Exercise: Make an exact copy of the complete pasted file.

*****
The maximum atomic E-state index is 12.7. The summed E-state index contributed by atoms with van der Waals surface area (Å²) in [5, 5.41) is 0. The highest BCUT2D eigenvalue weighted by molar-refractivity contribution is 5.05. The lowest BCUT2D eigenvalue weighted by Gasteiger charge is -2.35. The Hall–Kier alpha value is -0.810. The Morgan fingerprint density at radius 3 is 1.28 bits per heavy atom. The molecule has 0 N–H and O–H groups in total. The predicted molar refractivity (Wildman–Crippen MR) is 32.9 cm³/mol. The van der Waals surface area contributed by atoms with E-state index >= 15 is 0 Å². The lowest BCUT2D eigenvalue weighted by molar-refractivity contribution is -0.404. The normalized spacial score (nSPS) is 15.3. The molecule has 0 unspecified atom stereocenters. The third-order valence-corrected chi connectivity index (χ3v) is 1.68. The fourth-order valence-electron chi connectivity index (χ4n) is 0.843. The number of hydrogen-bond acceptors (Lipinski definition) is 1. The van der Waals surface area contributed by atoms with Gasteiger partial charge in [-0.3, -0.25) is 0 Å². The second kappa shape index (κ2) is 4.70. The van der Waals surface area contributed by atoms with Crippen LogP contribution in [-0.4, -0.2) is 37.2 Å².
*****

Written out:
The maximum atomic E-state index is 12.7. The summed E-state index contributed by atoms with van der Waals surface area (Å²) in [5, 5.41) is 0. The highest BCUT2D eigenvalue weighted by molar-refractivity contribution is 5.05. The lowest BCUT2D eigenvalue weighted by Gasteiger charge is -2.35. The Hall–Kier alpha value is -0.810. The Morgan fingerprint density at radius 3 is 1.28 bits per heavy atom. The molecule has 0 N–H and O–H groups in total. The predicted molar refractivity (Wildman–Crippen MR) is 32.9 cm³/mol. The van der Waals surface area contributed by atoms with E-state index >= 15 is 0 Å². The lowest BCUT2D eigenvalue weighted by molar-refractivity contribution is -0.404. The normalized spacial score (nSPS) is 15.3. The molecule has 0 unspecified atom stereocenters. The third-order valence-corrected chi connectivity index (χ3v) is 1.68. The fourth-order valence-electron chi connectivity index (χ4n) is 0.843. The number of hydrogen-bond acceptors (Lipinski definition) is 1. The van der Waals surface area contributed by atoms with Gasteiger partial charge in [-0.3, -0.25) is 0 Å². The second kappa shape index (κ2) is 4.70. The van der Waals surface area contributed by atoms with Crippen LogP contribution in [-0.4, -0.2) is 37.2 Å².